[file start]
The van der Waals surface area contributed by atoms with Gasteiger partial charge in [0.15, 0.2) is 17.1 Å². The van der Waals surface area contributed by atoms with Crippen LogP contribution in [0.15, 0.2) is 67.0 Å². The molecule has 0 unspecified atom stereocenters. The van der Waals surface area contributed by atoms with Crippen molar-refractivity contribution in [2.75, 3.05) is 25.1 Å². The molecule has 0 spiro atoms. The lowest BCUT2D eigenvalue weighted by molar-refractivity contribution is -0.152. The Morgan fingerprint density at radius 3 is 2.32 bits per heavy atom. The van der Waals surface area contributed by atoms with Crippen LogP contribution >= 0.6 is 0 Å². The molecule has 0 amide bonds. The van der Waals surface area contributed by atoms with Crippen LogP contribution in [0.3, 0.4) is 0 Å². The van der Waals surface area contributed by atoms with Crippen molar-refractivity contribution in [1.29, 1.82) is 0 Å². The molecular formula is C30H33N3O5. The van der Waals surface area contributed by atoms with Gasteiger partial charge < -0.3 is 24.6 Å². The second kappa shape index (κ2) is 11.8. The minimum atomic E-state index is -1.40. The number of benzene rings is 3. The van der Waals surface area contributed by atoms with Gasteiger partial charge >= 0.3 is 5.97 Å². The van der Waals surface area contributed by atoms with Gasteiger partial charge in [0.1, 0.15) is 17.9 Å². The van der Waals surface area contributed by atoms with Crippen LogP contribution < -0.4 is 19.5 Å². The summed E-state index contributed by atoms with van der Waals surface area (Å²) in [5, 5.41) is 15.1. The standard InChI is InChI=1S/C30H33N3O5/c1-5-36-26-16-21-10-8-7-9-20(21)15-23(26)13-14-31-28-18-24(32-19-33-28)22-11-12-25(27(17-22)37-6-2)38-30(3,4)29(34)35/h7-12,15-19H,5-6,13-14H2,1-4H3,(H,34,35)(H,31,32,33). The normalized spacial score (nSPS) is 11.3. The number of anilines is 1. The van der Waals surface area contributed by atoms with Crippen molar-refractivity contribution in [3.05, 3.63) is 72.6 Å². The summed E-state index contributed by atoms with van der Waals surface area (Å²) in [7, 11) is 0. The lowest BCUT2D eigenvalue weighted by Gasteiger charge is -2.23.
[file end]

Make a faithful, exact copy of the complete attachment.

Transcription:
The van der Waals surface area contributed by atoms with Gasteiger partial charge in [0.15, 0.2) is 17.1 Å². The van der Waals surface area contributed by atoms with Crippen LogP contribution in [0.15, 0.2) is 67.0 Å². The molecule has 0 unspecified atom stereocenters. The van der Waals surface area contributed by atoms with Crippen molar-refractivity contribution in [2.75, 3.05) is 25.1 Å². The molecule has 0 spiro atoms. The lowest BCUT2D eigenvalue weighted by molar-refractivity contribution is -0.152. The Morgan fingerprint density at radius 3 is 2.32 bits per heavy atom. The van der Waals surface area contributed by atoms with Crippen LogP contribution >= 0.6 is 0 Å². The molecule has 0 amide bonds. The van der Waals surface area contributed by atoms with Crippen LogP contribution in [0.3, 0.4) is 0 Å². The van der Waals surface area contributed by atoms with Crippen molar-refractivity contribution in [1.29, 1.82) is 0 Å². The molecular formula is C30H33N3O5. The van der Waals surface area contributed by atoms with Gasteiger partial charge < -0.3 is 24.6 Å². The second kappa shape index (κ2) is 11.8. The minimum atomic E-state index is -1.40. The number of benzene rings is 3. The van der Waals surface area contributed by atoms with Gasteiger partial charge >= 0.3 is 5.97 Å². The van der Waals surface area contributed by atoms with Gasteiger partial charge in [0.1, 0.15) is 17.9 Å². The van der Waals surface area contributed by atoms with Crippen LogP contribution < -0.4 is 19.5 Å². The summed E-state index contributed by atoms with van der Waals surface area (Å²) in [5, 5.41) is 15.1. The standard InChI is InChI=1S/C30H33N3O5/c1-5-36-26-16-21-10-8-7-9-20(21)15-23(26)13-14-31-28-18-24(32-19-33-28)22-11-12-25(27(17-22)37-6-2)38-30(3,4)29(34)35/h7-12,15-19H,5-6,13-14H2,1-4H3,(H,34,35)(H,31,32,33). The normalized spacial score (nSPS) is 11.3. The number of anilines is 1. The van der Waals surface area contributed by atoms with Crippen molar-refractivity contribution in [3.05, 3.63) is 72.6 Å². The summed E-state index contributed by atoms with van der Waals surface area (Å²) in [7, 11) is 0. The lowest BCUT2D eigenvalue weighted by Gasteiger charge is -2.23.